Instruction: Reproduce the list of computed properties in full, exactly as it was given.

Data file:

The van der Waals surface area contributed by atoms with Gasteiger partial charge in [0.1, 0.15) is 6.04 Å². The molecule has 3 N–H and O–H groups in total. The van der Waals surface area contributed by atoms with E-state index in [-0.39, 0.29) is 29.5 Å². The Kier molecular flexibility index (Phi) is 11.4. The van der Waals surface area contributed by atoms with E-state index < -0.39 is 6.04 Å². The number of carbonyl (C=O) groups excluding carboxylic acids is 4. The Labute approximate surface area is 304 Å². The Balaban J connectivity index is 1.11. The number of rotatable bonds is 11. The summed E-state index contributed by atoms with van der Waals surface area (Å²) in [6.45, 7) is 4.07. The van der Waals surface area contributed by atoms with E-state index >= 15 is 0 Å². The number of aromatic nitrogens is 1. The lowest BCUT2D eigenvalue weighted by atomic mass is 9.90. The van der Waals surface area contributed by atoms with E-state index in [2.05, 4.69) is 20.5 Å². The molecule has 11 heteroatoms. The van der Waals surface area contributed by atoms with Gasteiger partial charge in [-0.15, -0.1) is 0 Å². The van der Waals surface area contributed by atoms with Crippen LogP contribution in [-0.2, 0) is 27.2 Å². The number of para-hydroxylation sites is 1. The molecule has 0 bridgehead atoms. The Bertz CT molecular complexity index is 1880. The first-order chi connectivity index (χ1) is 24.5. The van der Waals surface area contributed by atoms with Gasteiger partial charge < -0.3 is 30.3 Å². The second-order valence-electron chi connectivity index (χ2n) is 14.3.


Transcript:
The van der Waals surface area contributed by atoms with Gasteiger partial charge in [0.1, 0.15) is 6.04 Å². The molecule has 3 N–H and O–H groups in total. The van der Waals surface area contributed by atoms with E-state index in [-0.39, 0.29) is 29.5 Å². The Kier molecular flexibility index (Phi) is 11.4. The van der Waals surface area contributed by atoms with E-state index < -0.39 is 6.04 Å². The number of carbonyl (C=O) groups excluding carboxylic acids is 4. The Labute approximate surface area is 304 Å². The Balaban J connectivity index is 1.11. The number of rotatable bonds is 11. The summed E-state index contributed by atoms with van der Waals surface area (Å²) in [6.45, 7) is 4.07. The van der Waals surface area contributed by atoms with E-state index >= 15 is 0 Å². The number of aromatic nitrogens is 1. The lowest BCUT2D eigenvalue weighted by atomic mass is 9.90. The van der Waals surface area contributed by atoms with E-state index in [2.05, 4.69) is 20.5 Å². The molecule has 11 heteroatoms. The van der Waals surface area contributed by atoms with Gasteiger partial charge in [-0.15, -0.1) is 0 Å². The van der Waals surface area contributed by atoms with Crippen LogP contribution in [-0.2, 0) is 27.2 Å². The number of para-hydroxylation sites is 1. The molecule has 0 bridgehead atoms. The Bertz CT molecular complexity index is 1880. The first-order chi connectivity index (χ1) is 24.5. The van der Waals surface area contributed by atoms with Gasteiger partial charge < -0.3 is 30.3 Å². The second-order valence-electron chi connectivity index (χ2n) is 14.3.